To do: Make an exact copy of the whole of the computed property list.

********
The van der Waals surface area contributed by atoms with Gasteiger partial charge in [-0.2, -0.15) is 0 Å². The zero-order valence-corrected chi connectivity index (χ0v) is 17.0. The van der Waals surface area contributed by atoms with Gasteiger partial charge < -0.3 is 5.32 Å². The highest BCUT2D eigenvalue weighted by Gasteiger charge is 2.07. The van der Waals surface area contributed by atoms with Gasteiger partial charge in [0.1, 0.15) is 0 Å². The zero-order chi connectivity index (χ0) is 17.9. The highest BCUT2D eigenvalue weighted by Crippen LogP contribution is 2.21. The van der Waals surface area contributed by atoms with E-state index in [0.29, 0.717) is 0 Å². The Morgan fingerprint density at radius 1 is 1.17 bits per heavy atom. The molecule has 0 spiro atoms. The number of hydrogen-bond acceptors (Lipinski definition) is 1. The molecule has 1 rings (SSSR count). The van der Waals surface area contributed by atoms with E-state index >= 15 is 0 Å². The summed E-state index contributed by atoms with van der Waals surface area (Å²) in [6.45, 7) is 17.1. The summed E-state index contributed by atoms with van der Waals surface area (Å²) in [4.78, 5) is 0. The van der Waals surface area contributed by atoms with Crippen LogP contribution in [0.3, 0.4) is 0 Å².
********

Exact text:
The van der Waals surface area contributed by atoms with Gasteiger partial charge in [-0.2, -0.15) is 0 Å². The zero-order valence-corrected chi connectivity index (χ0v) is 17.0. The van der Waals surface area contributed by atoms with Gasteiger partial charge < -0.3 is 5.32 Å². The highest BCUT2D eigenvalue weighted by Gasteiger charge is 2.07. The van der Waals surface area contributed by atoms with Gasteiger partial charge in [0.1, 0.15) is 0 Å². The zero-order chi connectivity index (χ0) is 17.9. The highest BCUT2D eigenvalue weighted by Crippen LogP contribution is 2.21. The van der Waals surface area contributed by atoms with E-state index in [0.29, 0.717) is 0 Å². The Morgan fingerprint density at radius 1 is 1.17 bits per heavy atom. The molecule has 0 spiro atoms. The number of hydrogen-bond acceptors (Lipinski definition) is 1. The molecule has 1 rings (SSSR count). The van der Waals surface area contributed by atoms with E-state index >= 15 is 0 Å². The summed E-state index contributed by atoms with van der Waals surface area (Å²) in [6.45, 7) is 17.1. The summed E-state index contributed by atoms with van der Waals surface area (Å²) in [4.78, 5) is 0. The van der Waals surface area contributed by atoms with Crippen LogP contribution in [0.3, 0.4) is 0 Å².